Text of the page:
Several dozen protesters braved chilly winds on Church Street in Burlington Tuesday afternoon, brandishing vibrant signs and chanting rhythmically to the accompaniment of a blaring sousaphone with one target in mind, located at the top of the street: Chase Bank.
The local protest was part of a nationwide campaign to divert big banks away from their investments in the fossil fuel industry. The financial institutions in the hot seat include Bank of America, Citibank, Wells Fargo and Chase Bank, all of which have financial ties with fossil fuels, according to Third Act, the organization that sparked the protest.
Third Act, a nationwide group founded by author and environmentalist Bill McKibben, held demonstrations across the country Tuesday. Made up of Americans over the age of 60, the organization prioritizes combating climate change and improving democracy, according to the group’s website.
“Money is the oxygen on which the fires of global warming burn,” McKibben says in a video on the Third Act website. “If you can cut off that flow of money, it’s like cutting off the flow of oxygen to a fire. You can put it out, pretty quick.”
The philosophy guiding the demonstration centered around the fact that retirees hold around 70% of the nation’s wealth, explained Suzie McCoy, one of the protest organizers.
“We’re holding dirty banks accountable by telling them if they don't stop funding fossil fuels, we're gonna move our money,” she said.
McCoy said that nationally, Third Act organized 100 protests across 30 states on Tuesday. She added that, as of February, the group has collected at least 17,000 pledges from people promising to cancel their accounts with big banks.
After marching up and down the street, the large group, which skewed older, blockaded the entrance to Chase Bank with signs and banners, among them reading, “Chase closed due to moral bankruptcy.”
Laurel Green, co-facilitator of Third Act’s Vermont branch, rose above the crowd on a step ladder and gave an impassioned speech that incorporated songs and chants.
“Give a man a gun, he’ll rob a bank,” she called to the crowd, amongst hoots and hollers. “Give a man a bank, he’ll rob everyone!”
Another speaker and member of Third Act, Ross Eisenbrey, told the protesters that big banks have been investing even more into fossil fuels in recent years, calling out Chase Bank in particular.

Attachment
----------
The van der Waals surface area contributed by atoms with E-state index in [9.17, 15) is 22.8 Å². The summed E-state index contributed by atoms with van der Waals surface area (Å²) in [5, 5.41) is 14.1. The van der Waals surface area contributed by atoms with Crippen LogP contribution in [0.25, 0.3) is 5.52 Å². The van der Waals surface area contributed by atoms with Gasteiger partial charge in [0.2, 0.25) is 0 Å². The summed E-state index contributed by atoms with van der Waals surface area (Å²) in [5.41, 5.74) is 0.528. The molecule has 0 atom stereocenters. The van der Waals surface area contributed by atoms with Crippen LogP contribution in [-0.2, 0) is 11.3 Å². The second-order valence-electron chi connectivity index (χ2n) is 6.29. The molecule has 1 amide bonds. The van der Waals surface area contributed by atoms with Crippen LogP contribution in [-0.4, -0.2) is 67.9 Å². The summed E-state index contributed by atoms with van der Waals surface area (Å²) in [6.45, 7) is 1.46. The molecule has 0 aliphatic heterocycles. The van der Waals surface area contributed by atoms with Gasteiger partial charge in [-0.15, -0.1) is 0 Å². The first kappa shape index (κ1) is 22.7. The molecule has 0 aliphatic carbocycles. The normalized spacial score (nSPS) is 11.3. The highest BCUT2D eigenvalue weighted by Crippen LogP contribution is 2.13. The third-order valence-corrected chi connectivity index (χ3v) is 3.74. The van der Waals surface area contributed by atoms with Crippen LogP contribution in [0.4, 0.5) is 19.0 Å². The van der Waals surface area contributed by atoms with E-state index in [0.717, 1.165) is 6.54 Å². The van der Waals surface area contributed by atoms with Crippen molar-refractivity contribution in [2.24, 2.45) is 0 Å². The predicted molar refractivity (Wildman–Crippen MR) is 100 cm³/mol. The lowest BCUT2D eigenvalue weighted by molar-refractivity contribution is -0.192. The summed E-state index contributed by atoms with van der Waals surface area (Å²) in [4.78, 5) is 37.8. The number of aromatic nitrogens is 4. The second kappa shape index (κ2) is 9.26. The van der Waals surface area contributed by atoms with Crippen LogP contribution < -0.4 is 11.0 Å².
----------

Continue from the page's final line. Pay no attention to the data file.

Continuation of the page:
The event ended with a ceremonial credit card cutting, during which Green held up a large cardboard credit card with the names of the four banks pasted onto it, while another organizer pretended to cut the card in half with cardboard scissors. Then, Green encouraged any Chase Bank members in the crowd to come forward and cut up their credit cards with scissors, and a line soon formed.
Green told VTDigger after the event that one of the goals of the protest was to have a group enter the bank to perform a sit-in, but the bank doors were locked when they arrived around 4 p.m.
One demonstrator was Jim Stiles, of St. Albans, who said he’s been involved in climate activism for about 20 years. While Stiles did not physically cut his card at Tuesday’s event, he said that he and his wife recently canceled their accounts with Citibank as a result of Third Act.
Another demonstrator, Joe Golden, of Bolton, said he is a member of a credit union and tries not to deal with banks, and he has never owned a credit card. He said of the banks, “if they can be convinced not to fund the fossil fuel companies, that'll make developing oil resources and other things tougher.”
In response to an email from VTDigger requesting comment, a Chase spokesperson wrote, “We provide financing all across the energy sector: supporting energy security, helping clients accelerate their low carbon transitions and increasing clean energy financing with a target of $1 trillion for green initiatives by 2030.”
“We’re trying to get the leadership of the bank to change their practices,” Eisenbrey said. “We have a small window that is closing fast.”
Correction: An earlier version of this story misspelled Ross Eisenbrey's name.
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